Cavities and soda drinking in teenagers is a growing problem. Research shows that drinking soda can lead to a number of dental health issues, and in teenagers, the steady consumption of soft drinks is a leading cause of tooth decay.
Soda drinking causes tooth decay
Most 12oz cans of soda contain as many as 40g or 10 teaspoons of sugar. The sugar found in sodas and soft drinks (a form of high-fructose corn syrup) combines with bacteria in the mouth to form acid. The acid then attacks the teeth and weakens the enamel. This causes tooth decay and the formation of cavities. The acid continues to attack the teeth for up to 20 minutes, and this process starts over with every sip of soda. It is important to realize that other carbonated beverages, teas, sports drinks and juices can have the same effect on the teeth as soda. While switching to diet or sugar-free drinks may seem like a healthier decision, dental research has found that diet sodas are still a major cause of dental cavities. Diet drinks lack sugar, but have a high acid content that causes damage to the enamel of the teeth.
Teenagers and soda drinking
Teens are most susceptible to cavities that result from drinking soda for a number of reasons. Teenagers drink more soda than any other age group. Soda consumption in the United States has increased dramatically in recent years, and this is especially true among teens. Research has shown that soft drink purchases by teens in schools has increased by 1,100 percent over the past 20 years. In contrast, the purchase of milk has decreased by 30 percent. Some teens may drink as many as 12 sodas per day, and larger serving sizes and easy access only contribute to the problem. The soft drink industry is a $60 billion industry producing over 15 billion gallons of soft drinks each year, and teens are the target of a “pick me” marketing battle.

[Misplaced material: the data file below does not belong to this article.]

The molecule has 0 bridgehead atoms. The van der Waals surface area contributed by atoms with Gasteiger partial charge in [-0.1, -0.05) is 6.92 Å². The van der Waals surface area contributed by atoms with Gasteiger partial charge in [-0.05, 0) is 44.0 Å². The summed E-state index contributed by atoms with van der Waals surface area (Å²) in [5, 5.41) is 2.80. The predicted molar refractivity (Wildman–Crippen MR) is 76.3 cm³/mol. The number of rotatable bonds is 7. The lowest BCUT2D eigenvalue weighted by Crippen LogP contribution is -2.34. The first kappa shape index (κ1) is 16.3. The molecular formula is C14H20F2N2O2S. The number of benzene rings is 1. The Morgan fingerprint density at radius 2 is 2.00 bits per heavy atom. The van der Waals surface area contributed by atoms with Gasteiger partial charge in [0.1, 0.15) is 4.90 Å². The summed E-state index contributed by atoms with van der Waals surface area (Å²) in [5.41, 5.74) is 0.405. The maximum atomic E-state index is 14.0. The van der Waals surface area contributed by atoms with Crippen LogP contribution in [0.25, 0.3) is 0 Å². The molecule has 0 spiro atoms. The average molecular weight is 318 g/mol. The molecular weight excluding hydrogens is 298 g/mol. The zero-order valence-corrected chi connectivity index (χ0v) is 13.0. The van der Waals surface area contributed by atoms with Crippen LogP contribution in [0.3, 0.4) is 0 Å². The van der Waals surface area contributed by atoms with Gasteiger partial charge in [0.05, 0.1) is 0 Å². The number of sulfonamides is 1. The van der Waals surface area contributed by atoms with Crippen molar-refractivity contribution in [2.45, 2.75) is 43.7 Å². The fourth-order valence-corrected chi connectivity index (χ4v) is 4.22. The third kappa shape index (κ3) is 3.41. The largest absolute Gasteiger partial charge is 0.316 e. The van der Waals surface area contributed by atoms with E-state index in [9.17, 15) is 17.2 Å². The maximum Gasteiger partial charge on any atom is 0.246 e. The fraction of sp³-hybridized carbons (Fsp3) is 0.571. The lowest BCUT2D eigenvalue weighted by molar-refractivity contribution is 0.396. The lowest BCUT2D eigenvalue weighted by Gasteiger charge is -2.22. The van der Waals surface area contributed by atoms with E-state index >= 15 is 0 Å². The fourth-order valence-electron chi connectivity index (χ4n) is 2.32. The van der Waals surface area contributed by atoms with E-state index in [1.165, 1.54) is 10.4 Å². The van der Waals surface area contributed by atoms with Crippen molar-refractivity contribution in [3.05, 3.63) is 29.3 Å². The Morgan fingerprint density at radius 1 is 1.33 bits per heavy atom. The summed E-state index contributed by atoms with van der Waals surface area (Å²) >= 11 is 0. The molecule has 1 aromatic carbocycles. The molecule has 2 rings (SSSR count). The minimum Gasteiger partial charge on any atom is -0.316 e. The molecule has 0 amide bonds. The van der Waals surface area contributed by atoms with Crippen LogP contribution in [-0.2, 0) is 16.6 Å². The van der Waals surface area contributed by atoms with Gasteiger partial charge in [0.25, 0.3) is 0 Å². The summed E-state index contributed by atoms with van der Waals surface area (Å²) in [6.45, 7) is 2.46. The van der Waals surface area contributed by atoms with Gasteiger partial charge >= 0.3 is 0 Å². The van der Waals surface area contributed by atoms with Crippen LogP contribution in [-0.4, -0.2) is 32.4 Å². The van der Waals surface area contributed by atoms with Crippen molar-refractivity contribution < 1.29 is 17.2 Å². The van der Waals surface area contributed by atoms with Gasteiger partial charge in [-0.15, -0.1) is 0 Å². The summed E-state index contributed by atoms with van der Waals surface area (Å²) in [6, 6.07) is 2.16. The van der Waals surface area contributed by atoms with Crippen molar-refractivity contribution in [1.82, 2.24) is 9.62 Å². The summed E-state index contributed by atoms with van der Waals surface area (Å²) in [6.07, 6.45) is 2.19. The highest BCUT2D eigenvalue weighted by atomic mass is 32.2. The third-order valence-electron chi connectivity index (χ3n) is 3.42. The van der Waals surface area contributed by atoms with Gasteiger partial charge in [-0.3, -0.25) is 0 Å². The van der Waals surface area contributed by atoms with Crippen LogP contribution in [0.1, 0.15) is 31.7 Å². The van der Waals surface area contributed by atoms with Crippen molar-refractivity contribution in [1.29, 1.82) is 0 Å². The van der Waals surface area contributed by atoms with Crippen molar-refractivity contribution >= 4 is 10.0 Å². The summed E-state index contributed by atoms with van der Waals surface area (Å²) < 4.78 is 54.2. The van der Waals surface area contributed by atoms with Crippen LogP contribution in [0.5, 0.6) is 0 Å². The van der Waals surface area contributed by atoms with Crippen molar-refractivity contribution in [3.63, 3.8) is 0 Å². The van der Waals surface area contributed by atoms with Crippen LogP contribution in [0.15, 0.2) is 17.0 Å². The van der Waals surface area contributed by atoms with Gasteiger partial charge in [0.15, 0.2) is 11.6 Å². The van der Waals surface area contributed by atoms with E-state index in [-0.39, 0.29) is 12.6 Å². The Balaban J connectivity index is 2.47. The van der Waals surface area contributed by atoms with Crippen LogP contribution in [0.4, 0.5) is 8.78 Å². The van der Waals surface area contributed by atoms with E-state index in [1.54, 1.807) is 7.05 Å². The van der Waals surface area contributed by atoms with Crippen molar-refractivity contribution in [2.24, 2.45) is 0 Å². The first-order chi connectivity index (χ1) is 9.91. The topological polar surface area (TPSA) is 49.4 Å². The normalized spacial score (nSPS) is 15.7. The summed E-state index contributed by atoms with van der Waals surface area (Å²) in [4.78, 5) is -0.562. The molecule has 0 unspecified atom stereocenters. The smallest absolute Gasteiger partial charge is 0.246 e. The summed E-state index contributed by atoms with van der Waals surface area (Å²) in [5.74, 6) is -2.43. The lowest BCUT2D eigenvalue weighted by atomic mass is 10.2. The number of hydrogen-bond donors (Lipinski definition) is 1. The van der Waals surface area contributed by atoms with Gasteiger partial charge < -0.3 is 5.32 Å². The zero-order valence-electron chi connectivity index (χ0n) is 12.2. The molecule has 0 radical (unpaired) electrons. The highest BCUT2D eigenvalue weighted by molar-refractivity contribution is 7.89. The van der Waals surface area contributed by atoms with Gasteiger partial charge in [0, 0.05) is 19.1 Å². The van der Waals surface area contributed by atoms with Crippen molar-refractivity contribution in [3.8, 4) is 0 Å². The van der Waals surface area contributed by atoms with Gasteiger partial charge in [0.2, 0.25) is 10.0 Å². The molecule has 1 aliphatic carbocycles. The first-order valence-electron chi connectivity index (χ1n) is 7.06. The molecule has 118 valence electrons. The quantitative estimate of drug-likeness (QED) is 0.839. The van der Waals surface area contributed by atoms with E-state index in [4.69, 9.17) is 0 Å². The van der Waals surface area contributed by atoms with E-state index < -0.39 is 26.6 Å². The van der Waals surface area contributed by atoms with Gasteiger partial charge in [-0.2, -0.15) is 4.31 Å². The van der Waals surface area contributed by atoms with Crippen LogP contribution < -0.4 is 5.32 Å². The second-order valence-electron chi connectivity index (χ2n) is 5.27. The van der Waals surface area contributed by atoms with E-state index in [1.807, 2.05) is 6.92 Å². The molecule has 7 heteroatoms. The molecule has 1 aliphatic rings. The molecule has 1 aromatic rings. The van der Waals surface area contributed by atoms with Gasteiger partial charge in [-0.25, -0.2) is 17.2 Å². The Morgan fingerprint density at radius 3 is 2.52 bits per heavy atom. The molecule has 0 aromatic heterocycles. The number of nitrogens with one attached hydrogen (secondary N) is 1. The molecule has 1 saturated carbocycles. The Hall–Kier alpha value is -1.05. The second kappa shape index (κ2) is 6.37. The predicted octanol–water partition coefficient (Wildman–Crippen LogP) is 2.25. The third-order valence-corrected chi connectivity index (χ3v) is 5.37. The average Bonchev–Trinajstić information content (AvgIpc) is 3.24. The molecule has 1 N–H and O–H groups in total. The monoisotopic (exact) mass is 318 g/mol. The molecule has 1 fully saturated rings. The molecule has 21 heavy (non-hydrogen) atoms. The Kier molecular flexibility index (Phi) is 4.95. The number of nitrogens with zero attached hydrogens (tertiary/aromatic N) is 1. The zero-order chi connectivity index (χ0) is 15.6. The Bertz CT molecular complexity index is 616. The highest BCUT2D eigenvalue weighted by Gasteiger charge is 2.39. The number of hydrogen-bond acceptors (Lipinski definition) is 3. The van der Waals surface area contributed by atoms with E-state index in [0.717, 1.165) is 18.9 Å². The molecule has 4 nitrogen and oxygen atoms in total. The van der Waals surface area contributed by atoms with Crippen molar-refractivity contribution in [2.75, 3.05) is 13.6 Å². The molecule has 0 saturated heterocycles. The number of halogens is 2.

Additionally, soda drinking is more likely to cause tooth decay in teenagers than in adults because the tooth enamel of a teenager is not yet fully developed. Unfortunately, these years when teeth are still developing can be a time where sodas and sugary drinks displace healthier choices like milk and nutrient rich foods that are essential for strengthening teeth. Premature loss of tooth enamel and weakening of the overall tooth structure are two significant effects of soda consumption that cannot be reversed later in life.
Preventing cavities caused by soda drinking
While frequent intake of soda can cause serious dental health issues in teenagers, moderate consumption of soda combined with good dental hygiene may represent no harm at all. There are steps that can be taken to lessen the negative effects of soda.
- Limit soda intake and drink no more than one 12 oz can per day
- Use a straw to keep the sugar away from the teeth
- Rinse with water after drinking soda
- Stay hydrated and drink plenty of water
- Chew sugarless gum
- Brush and floss regularly
- Use fluoride toothpaste
- Keep regular dental appointments and cleanings
- Be aware of sugar content in drinks
- Do not sip on soda for extended periods of time
- Do not drink soda near bedtime